Inventors want the maximum possible protection over their inventions. They must therefore understand how patents conferred by the U.S. Patent and Trademark Office will provide that protection. The heart of a patent is its so-called "claims."
Patent claims establish the boundaries or scope of an invention. They are the standard by which patent rights are measured. In other words, when a patent owner sues for infringement, the basis of that lawsuit is that someone has made, used, or sold an invention that has all of the elements in one of the claims, or that closely fits the description in the claims. In this manner, claims function like the boundaries in a deed for real estate. The claims are subject to rigorous examination during the patent application process (known as patent "prosecution"). How do these claims work?
The scope of patent coverage—that is, how narrow or broad the claims—is determined by the novel features that distinguish an invention over prior art and provide new results that are different or unexpected enough to be considered nonobvious.
The fewer the novel features needed to distinguish an invention, the broader the scope of its coverage. Stated differently, if many new features are needed to distinguish the invention from prior art, the coverage is narrow and it's usually easier for a competitor to provide the same results without infringing.
Note that patent claims can be highly technical. You can view sample claims for common inventions, though the description of the claims can be far more intricate when the invention is, for example, a complex machine or pharmaceutical product. (Whether you decide to write your claims yourself or hire a patent attorney to assist you may depend on the complexity of your invention and your familiarity with technical writing.)
Patent are usually made up of independent and dependent claims. One claim is stated as broadly as possible (the "independent claim") and then followed successively with narrower claims designed to specifically recite possible variations ("dependent claims").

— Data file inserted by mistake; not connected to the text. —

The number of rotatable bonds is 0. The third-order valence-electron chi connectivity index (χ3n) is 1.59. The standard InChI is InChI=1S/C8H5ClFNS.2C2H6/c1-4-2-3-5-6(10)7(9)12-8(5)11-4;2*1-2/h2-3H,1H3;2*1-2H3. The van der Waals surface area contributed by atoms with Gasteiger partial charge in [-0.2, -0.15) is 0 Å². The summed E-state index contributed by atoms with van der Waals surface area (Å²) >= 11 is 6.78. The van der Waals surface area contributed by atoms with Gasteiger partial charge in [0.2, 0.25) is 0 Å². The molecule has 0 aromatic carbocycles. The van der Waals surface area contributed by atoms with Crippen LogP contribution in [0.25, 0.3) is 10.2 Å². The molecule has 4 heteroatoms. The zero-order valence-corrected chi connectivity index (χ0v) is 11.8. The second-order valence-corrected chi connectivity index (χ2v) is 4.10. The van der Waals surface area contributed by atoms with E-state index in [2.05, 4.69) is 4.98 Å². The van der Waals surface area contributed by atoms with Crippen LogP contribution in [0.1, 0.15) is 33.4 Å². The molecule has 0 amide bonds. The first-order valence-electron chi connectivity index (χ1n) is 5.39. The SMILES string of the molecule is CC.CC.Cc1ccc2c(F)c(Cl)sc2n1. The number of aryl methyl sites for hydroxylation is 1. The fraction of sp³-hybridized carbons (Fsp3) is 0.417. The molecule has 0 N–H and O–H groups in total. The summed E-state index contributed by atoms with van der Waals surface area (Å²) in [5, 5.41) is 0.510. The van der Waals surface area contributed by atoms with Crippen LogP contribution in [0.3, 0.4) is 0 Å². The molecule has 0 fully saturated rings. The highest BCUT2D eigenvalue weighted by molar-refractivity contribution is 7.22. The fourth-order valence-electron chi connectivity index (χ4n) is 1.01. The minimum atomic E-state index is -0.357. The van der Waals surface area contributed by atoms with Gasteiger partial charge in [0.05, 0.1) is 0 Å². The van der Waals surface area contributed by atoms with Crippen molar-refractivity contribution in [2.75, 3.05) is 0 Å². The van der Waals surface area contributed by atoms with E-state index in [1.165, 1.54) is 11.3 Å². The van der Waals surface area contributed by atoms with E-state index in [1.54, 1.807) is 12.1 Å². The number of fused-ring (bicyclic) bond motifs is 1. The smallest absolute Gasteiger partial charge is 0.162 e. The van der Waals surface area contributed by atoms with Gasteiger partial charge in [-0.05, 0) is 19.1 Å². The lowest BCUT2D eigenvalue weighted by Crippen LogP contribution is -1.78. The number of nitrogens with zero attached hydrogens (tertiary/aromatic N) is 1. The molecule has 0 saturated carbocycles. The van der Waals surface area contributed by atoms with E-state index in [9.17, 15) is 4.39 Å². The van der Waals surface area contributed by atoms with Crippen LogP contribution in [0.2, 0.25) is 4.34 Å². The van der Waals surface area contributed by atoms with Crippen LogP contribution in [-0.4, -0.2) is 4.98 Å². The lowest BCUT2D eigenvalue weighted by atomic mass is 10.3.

The independent claim stands by itself, while a dependent claim always refers back and incorporates the language of another independent or dependent claim (see 35 U.S.C. § 112(3) and (4)). Below is an example of an independent and dependent claim for a golf club and bag security system (U.S. Pat. No. 5,973,596). In this example, the independent claim defines the elements of the golf bag security system and the dependent claim recites one aspect of it more specifically by stating that the alarm can be turned on and off by a separate device.
In an infringement case, a court examines the claims of the patented invention and then compares them to the defendant's device or process. The court determines whether the claims read on (or cover) the defendant's device or process. To be found to infringe a patent, the defendant's device must physically have or perform all of the elements contained in one of the claims.
For example, if a patent claim recites two elements, (i) a hidden pocket in a scarf, and (ii) a snap that makes the pocket detachable, a device that contains only a hidden pocket in a scarf won't infringe.
A dependent claim cannot be infringed unless the allegedly infringing invention also infringes the related independent claim. In other words, if an independent claim is not infringed, then the dependent claims cannot be infringed.
For a more general review of patent law, see Nolo's Patents for Beginners by David Pressman and Richard Stim.